Madcap Experiment is an awesome new card from Kaladesh to tinker with—and to run the math on.
The card reminds me of Shape Anew, save 2 differences. On the plus side, it doesn’t require you to sacrifice anything and cannot be countered by removal in response. On the other hand, it may deal a lot of damage to you.
Click to enlarge.
These numbers are for the specific situation of casting Madcap Experiment on turn 4 on the play, i.e., in a 50-card deck. Since the decision on whether to even cast Madcap Experiment may depend on how many artifacts remain in your deck at that point, I opted to provide the probabilities as a function of the number of artifacts in your deck for that specific situation.
As an example of how to interpret this table, suppose you play a deck with 3 Blightsteel Colossus. By turn 4 on the play, you have drawn 1 Blightsteel Colossus, so you have a 50-card deck with 2 Blightsteel Colossus remaining. If you cast Madcap Experiment at that time, then according to the table you’d take at least 20 damage with probability 38.0%. Even if all 3 Blightsteel Colossuses would still be in your deck, you’d still take at least 20 damage with probability 22.9%. Not exactly safe.
Besides the damage risk, it’s hard to get a huge mana advantage from Madcap Experiment, at least in Standard. After all, the most powerful artifacts in Standard, such as Skysovereign, Consul Flagship and Noxious Gearhulk, all cost 5 or 6 mana. While you might be able to set up a deck where Madcap Experiment deals just below 3 damage while yielding 5.5 mana worth of artifacts in expectation, this would require a deck with 20 expensive artifacts—a completely unreasonable mana curve.
To exploit Madcap Experiment, I think we need to turn to a larger card pool with more combo potential. Let’s enter Modern.
Two of the best ways to prevent Madcap Experiment from dealing any damage at all are Intervention Pact and Runed Halo. (Soulfire Grand Master is also strong but dies too easily to Lightning Bolt, and Burrenton Forge-Tender is worse than Runed Halo if you didn’t draw Madcap Experiment.)
Here is an example build:
This deck also has the perfect solution to the issue of drawing Intervention Pact without Madcap Experiment, or vice versa: Hive Mind! Either you can force your opponent to pay 1WW or lose the game, or you force them to flip over their deck and take damage equal to the size of their library. It’s a little awkward against Affinity, but you can’t beat everything.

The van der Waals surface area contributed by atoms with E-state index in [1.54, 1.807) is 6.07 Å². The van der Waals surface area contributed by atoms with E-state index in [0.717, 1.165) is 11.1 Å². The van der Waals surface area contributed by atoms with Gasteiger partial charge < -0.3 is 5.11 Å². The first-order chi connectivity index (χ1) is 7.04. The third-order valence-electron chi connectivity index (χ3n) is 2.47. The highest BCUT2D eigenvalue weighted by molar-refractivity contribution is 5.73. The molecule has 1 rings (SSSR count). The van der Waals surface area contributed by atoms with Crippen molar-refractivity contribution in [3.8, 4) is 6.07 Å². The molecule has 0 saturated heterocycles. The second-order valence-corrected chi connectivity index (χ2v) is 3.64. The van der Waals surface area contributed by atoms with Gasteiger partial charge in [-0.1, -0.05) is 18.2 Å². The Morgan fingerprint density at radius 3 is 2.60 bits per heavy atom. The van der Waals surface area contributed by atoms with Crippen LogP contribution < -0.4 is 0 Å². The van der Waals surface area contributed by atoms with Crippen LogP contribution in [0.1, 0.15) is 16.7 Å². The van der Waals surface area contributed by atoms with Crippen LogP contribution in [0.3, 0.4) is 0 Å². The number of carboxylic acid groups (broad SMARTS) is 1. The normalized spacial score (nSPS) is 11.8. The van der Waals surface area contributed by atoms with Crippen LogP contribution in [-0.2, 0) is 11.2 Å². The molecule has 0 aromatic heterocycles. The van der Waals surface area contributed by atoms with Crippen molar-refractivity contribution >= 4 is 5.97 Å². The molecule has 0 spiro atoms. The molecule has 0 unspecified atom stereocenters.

An issue of this deck is that, for all the setup it requires, it is susceptible to Path to Exile. Blightsteel Colossus may not be ideal if the metagame is filled with clean answers. If that is the case, then you could consider Aetherflux Reservoir as a replacement, hoping to get lucky with Intervention Pact. But in a 60-card deck, that has a success ratio of less than 50%. It might work in a 240-card Battle of Wits deck, but I’ll leave that to the brewers who want to go really deep.
Another way to break Madcap Experiment, without requiring any Intervention Pact setup, is Platinum Emperion. Madcap Experiment puts the artifact in play first, so you won’t actually take any damage. You simply get an 8/8 with a powerful ability for 4 mana!
An early Platinum Emperion is nearly an auto-win versus damage-based decks like Suicide Zoo, Dredge, Merfolk, and Burn. It can also buy a lot of time against Jund, Bant Eldrazi, and other interactive decks until they’ve found a removal spell. It doesn’t do much against Inkmoth Nexus, but you can swap it for Platinum Angel after sideboard against Infect and Affinity if you expect them to cut removal spells.
So what might be a good home for this package? I think it can fit in TitanShift. Due to the mana ramp suite, this deck can reliably cast Madcap Experiment on turn 3, can realistically hard cast Platinum Emperion in the late game, and can use the time bought by Platinum Emperion to set up a Valakut kill.
The experiments have just begun. Where do you see Madcap Experiment?